“We shouldn’t condemn low cost flights, very often low-cost airlines have better adapted to addressing sustainability, and we shouldn’t make people feel guilty for having chosen to fly on holiday somewhere. Sustainability has different values and different meanings for different people, says Adrian, adding that “each country and each region will face the issue of sustainability in a different manner,” explains Adrian.

South African example

Travel is important, and if we take countries such as South Africa, where unemployment has been impacted by 70%, a country where tourism and wine tourism play an important role in the economy, we need to find a sustainable balance. “It’s not simple to balance carbon emissions, economy and sustainability, we can’t simply compartmentalize these issues, we need to look at the broader aspect and the wine industry is doing a lot to capture the carbon emissions,” says Adrian

The suggestion of being more sustainably conscious by making electric car rentals available and more bicycle rentals available, should be considered. “Wine tourists are more and more engaged with sustainability and therefore sustainability needs to be part of our dialogue, people want to feel that the issue of sustainability is being taken seriously by the wineries in their everyday production processes,” says Sylvie.

New ideas for tourism

Many new ideas came out of this discussion on how to enrich wine tourism with new experiences and how to diversify these experiences, so that each country, region and winery can offer a distinct personalized experience.  In cities such as Bordeaux and Porto an ‘urban’ experience could be to travel up the river while listening to music and enjoying wine tasting.   Other countries like India are embracing other activities, such as Sula Fest- a wine, food and music festival, attracting thousands of people to the wine lands.  Similarly, wineries organize classical and jazz concerts and film festivals.  It’s important to mix these different artistic and cultural interests making wine tourism more accessible to all.

Also Read : Winefuture Hong Kong Impresses in Parts

 “We need to make all cultures welcome and adapt our ways to make different cultures feel inclusive,” says Sylvie.  “This means learning different languages, different customs, accepting and including different foods when showcasing one’s wines, showing how well our wines can pair to the foods of different countries and not just to the local dishes of the region.”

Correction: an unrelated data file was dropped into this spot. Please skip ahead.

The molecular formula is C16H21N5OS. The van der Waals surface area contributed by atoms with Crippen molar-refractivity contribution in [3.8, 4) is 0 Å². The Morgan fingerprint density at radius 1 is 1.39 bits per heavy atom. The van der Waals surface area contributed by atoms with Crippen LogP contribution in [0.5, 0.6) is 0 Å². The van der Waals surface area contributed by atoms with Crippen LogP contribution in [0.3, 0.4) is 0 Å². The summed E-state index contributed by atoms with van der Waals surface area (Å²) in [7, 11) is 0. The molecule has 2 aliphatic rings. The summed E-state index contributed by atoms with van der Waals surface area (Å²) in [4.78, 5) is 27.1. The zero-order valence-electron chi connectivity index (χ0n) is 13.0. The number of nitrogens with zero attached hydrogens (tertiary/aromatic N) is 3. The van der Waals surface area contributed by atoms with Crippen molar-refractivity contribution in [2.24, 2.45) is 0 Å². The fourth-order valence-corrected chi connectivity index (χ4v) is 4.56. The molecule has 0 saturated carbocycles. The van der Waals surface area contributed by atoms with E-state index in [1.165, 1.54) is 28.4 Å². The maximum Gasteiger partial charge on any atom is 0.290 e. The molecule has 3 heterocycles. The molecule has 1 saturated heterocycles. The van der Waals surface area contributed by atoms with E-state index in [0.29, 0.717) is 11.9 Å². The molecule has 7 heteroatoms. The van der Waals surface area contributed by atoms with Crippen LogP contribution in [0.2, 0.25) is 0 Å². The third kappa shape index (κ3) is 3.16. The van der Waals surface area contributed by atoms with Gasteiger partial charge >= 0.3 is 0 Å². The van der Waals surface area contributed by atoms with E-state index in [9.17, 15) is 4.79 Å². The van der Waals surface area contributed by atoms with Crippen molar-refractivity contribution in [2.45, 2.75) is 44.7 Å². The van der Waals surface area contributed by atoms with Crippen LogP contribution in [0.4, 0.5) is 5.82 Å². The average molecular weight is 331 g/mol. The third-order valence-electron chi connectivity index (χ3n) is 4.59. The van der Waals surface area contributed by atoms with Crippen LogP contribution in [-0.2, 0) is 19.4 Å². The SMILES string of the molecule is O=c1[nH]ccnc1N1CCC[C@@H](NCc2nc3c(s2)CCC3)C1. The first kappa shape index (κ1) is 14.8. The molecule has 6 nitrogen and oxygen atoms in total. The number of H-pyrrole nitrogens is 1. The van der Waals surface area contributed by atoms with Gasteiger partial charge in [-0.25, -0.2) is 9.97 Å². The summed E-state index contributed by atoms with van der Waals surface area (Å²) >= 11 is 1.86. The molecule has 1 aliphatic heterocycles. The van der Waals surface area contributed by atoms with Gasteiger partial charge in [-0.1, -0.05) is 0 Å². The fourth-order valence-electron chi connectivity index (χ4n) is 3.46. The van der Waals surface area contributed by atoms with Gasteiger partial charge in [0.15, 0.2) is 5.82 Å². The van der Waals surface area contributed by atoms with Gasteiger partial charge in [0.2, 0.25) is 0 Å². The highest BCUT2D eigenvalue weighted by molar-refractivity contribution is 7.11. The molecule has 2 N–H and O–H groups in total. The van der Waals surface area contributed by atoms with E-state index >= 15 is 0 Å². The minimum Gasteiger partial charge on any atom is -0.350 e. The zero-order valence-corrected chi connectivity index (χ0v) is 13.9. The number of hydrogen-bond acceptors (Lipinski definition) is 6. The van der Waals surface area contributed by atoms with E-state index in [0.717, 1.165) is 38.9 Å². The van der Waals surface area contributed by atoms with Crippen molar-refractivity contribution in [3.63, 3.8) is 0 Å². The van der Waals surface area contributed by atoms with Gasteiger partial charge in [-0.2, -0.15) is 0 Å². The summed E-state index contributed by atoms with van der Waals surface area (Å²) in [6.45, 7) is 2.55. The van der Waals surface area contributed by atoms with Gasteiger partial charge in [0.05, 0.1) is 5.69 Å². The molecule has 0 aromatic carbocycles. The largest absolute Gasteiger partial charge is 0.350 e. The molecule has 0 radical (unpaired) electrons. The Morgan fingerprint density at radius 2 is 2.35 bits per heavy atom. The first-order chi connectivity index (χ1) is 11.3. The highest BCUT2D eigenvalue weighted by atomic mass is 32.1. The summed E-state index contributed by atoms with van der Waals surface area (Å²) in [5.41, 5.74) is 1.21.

When do we get back to normality

The question remains, when will we get back to normality?  A very interesting survey was carried out in November 2020 by a Swedish company https://www.winetourism.com, giving a helicopter view on where we stand today and how confident are wineries around the world with regard to  wine tourism getting back to normal.  The survey shows wine tourism should already start ‘healing’ by the second half of 2021, but in 2022 and 2023 it should regain its strength and full capacity, and with what we have all learnt during the interim, it will be a richer and more diverse experience.

Looking ahead some 10-20 years from now we will look back on this period and see how well we adapted to the new norms. How wine tourism changed and adapted during this time of pandemic and how we developed smart ideas and a new way of looking at and marketing wine tourism. 

Wine Tourism during pandemic

During these past months, wineries have had to sharpen their technical skills and continue to do whatever they could via the internet with on-line tours and on-line tastings, activities which are good for reinforcing one’s branding and for creating curiosity among wine-lovers and creating client loyalty.  Technology and technological experiences through platforms and apps are important because people want to learn and during a time such as the ‘pandemic’ this was the best choice, but people now want to live the real experience.

Webinar #4 -WINE TOURISM has been posted at:  https://www.winefuture2021.com/en/webinars/ 

There will be 4 more webinars on January 27, February 3, February 10 and February 17. Check the above URL for details and free registration.

Also Read : Winefuture ‘11: Taste That Beats the Others Cold

WineFuture Summit will be held online for 4 days on Feb23-26. For Program and buying tickets, please click
Program :: Winefuture 2021 or write to patricia@chrand.es 

Michele Shah

CEO Michele Shah SRL

www.micheleshah.com

www.micheleshahtravel.com

 

If you Like this article please click on the Like button   

 
       
Share

Want to Comment ?
 
   
Please enter your comments in the space provided below. If there is a problem, please write directly to arora@delwine.com. Thank you.
 

Captcha
Generate a new image

Type letters from the image:


Please note that it may take some time to get your comment published...Editor

Archives

Skip Navigation Links
Indian Wine Day
From Archives
Wine Retail
Wine Tourism
Wine India Moves
Book Review
Launch
Winery
TechTalk
Wine Events
Photo Gallery
Readers' Comments
Editorial
Media
Video Wall
Media Partners
Ask Wineguyindia
Wine & Food
Wine Guru
Perspectives
Gerry Dawes
Harvest Reports
Mumbai Reports
India Wine Awards 2019 Results
Upcoming Events
  Upcoming Events    
On Facebook On Twitter   Youtube RSS
 

INDIAN WINE ACADEMY

Private consultancy devoted to promotion of wine culture in India through various programmes including wine appreciation evenings, short term courses, wine trade shows, organising visits of foreign wine producers, helping in location of distributors, offering information on the market and the importers and Indian producers. Publishers of delWine -

More

Our Location

Contact Us

Correspondence Address
247, First Floor Sant Nagar,
East of Kailash,
New Delhi -110065
Phone- +91-11- 41622892
Email
arora@indianwineacademy.com